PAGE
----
The protesters, furthermore, do not want to be part of a quasi-Iranian protectorate. Ominously for Iran, the Iraqi protests spread like wildfire from Baghdad — a mainly Shia city — throughout the Shia heartlands and holy cities of the south.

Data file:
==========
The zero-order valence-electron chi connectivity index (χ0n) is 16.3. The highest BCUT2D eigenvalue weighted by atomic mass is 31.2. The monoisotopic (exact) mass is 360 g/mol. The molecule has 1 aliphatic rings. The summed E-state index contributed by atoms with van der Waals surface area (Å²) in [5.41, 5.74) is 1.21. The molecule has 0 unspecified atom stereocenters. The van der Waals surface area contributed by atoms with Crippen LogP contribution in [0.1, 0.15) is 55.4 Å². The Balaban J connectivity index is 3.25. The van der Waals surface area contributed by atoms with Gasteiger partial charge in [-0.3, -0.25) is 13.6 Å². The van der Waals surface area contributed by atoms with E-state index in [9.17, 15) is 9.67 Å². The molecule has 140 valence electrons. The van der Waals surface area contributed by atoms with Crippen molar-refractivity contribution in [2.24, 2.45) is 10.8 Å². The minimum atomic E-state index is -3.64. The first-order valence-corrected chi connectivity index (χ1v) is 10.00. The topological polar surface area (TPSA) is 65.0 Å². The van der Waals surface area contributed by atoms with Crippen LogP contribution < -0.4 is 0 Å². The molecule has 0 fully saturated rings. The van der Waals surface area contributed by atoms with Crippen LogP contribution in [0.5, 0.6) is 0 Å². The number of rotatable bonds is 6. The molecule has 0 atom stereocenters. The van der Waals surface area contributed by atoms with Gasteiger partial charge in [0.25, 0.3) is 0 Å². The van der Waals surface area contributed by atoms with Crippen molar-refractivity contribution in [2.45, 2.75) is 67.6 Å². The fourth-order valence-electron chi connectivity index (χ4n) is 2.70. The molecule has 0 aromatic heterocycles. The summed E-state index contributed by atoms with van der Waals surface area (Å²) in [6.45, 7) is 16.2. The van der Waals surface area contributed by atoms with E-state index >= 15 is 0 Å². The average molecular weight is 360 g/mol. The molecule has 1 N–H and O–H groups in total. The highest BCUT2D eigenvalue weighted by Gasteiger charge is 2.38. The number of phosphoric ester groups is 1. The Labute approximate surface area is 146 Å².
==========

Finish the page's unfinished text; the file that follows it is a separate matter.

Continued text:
Barham Salih, Iraq’s respected Kurdish president, has proposed electoral reforms to make MPs accountable to their voters, moving from a party-list system under sectarian bosses to individual constituencies. That is highly unlikely to happen peacefully. In Lebanon, Hezbollah is in a bind. The kudos derived from forcing Israel’s withdrawal from Lebanon in 2000 and holding its army to a draw in 2006, and in helping defeat Isis in Syria, is fading. Now their sponsors are pushing them to defend a status quo rigged in Iran’s favour. But this means the Party of God, and its self-described immunity from corruption, is having to side with the kleptocracy.
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